Calming the Most Deep-Seated Fear

A Simple Form of Hope: For Pregnancy and Beyond

Most research does show that prenatal depression and anxiety can have a negative impact on child development and health. We can’t skirt around that evidence.

But what I love about the Sharp studies is that they show that something as simple and easy to do as holding and stroking your baby’s face, tummy, back, arms and legs can have a major impact on reducing this risk.

Knowing that you can do something to help your baby, even if you have struggled with depression or anxiety symptoms during pregnancy offers a message of hope – during pregnancy and beyond.

New Mothers with Severe Postpartum Depression

I know that new mothers with severe symptoms of postpartum depression may find this hard. And while there is no evidence on whether fathers holding and stroking has the same effect, my recommendation, in this case, would be for fathers to step into this role. After all, more and more research shows the substantial and unique impact that fathers have on infant development and well-being.

The Bottom Line

Beginning research shows that one way to protect your newborn child from the potential effects of prenatal depression and anxiety is to hold and stroke your baby 4 or more times every day – from the time he is born until he is 2 months old. And given the important and unique role that dads play in child development, this is a great way for dads to support both mother and baby.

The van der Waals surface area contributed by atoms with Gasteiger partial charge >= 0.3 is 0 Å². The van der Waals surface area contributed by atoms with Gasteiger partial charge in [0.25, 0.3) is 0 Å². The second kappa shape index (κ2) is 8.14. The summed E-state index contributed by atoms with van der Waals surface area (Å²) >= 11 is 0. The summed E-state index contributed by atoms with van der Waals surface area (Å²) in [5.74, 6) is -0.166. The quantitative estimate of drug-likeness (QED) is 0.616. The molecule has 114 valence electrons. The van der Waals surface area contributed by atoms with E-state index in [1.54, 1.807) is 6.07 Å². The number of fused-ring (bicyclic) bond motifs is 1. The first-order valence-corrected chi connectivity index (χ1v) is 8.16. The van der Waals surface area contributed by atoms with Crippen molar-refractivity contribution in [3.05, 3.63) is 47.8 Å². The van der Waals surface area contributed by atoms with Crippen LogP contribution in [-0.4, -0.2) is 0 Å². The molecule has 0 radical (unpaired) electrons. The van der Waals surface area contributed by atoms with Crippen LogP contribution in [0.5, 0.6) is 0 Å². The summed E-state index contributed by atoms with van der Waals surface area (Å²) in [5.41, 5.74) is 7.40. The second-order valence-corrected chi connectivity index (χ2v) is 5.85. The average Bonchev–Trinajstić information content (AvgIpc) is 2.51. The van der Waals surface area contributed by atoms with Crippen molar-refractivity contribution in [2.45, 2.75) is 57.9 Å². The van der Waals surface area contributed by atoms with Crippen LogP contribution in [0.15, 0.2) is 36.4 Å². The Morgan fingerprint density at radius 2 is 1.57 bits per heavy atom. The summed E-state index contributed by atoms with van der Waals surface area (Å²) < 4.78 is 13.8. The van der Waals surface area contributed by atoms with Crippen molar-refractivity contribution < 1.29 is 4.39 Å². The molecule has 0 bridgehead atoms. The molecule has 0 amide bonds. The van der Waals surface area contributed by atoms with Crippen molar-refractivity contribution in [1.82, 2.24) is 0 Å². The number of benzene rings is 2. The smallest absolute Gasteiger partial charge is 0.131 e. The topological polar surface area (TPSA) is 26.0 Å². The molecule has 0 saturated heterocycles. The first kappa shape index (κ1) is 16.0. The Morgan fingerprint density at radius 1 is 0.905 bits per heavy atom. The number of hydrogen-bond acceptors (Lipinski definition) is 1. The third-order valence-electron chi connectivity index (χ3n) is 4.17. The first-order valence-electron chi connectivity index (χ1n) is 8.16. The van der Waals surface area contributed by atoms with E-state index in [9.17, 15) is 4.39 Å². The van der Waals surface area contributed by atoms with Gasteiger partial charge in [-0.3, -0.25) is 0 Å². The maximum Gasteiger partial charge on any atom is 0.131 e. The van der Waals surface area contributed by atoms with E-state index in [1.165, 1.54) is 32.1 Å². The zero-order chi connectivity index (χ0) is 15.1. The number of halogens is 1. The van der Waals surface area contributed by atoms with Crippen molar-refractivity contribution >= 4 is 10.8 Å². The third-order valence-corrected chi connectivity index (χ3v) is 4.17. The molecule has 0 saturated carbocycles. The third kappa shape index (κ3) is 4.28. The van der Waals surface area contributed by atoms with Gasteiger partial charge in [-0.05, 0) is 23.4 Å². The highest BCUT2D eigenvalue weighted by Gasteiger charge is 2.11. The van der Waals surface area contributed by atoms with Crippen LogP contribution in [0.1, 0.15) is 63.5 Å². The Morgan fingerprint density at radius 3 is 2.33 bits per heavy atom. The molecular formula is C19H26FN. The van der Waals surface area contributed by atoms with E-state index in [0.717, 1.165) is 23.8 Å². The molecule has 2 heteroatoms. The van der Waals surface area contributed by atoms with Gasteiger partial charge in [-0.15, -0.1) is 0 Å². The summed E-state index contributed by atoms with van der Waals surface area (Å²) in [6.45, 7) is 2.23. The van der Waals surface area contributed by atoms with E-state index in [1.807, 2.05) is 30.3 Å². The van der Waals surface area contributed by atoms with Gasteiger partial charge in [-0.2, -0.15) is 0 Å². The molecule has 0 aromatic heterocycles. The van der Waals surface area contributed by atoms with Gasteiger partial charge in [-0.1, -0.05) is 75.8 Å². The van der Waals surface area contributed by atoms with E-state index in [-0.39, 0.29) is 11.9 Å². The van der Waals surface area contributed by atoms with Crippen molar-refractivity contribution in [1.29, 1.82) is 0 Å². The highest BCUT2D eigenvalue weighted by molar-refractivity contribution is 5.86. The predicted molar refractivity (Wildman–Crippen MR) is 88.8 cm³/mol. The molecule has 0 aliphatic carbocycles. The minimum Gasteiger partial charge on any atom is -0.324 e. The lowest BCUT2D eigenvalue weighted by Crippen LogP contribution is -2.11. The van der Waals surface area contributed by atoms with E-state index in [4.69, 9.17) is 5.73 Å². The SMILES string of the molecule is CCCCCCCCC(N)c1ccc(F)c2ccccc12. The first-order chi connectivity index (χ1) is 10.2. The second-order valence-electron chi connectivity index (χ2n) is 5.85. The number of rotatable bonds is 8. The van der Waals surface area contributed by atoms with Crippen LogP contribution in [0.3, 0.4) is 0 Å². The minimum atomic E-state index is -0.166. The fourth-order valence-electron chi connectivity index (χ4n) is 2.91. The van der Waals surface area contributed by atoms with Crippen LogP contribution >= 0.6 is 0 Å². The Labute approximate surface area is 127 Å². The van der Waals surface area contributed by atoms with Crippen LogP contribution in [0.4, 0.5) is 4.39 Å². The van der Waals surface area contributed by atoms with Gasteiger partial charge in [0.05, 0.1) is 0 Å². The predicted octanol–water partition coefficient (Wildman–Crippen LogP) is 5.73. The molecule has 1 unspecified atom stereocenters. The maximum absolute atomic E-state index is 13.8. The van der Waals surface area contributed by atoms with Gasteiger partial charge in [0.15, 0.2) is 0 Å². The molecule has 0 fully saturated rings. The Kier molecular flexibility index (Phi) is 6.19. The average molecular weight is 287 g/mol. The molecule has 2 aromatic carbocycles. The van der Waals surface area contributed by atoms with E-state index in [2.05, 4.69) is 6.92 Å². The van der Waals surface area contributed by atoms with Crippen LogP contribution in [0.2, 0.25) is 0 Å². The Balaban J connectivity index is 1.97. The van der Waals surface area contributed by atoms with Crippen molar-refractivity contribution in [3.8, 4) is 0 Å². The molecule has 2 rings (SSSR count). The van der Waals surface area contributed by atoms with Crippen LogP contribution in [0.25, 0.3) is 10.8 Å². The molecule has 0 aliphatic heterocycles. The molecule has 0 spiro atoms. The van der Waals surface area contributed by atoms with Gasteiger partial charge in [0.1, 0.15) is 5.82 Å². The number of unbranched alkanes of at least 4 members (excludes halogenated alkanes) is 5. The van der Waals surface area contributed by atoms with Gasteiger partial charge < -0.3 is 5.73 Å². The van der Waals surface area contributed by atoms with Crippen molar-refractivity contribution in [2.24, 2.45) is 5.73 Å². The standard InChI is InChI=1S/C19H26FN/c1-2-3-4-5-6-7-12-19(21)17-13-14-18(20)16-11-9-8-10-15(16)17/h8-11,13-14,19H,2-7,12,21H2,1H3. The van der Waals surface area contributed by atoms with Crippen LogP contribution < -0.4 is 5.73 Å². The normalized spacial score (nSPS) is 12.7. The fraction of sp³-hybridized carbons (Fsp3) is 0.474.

Important: When I write about the potential effects that depression and anxiety in pregnancy can have on the child, I try to do so with sensitivity and deep respect for women who have struggled during their pregnancy. My hope is that readers of this piece understand that my desire is to help pregnant women and new mothers be relieved of the burden they may carry about their pregnancy experience.



Originally published HERE.

I’m Dr. Dawn Kingston, Canada’s leading expert on perinatal mental health and for over ten years I’ve been at the forefront of research on how to prevent postpartum depression. My team and I have developed the HOPE App which is designed to significantly reduce prenatal anxiety and depression and directly support expectant mothers. We are studying it in a massive implementation study, one of the most ambitious projects of this type ever!

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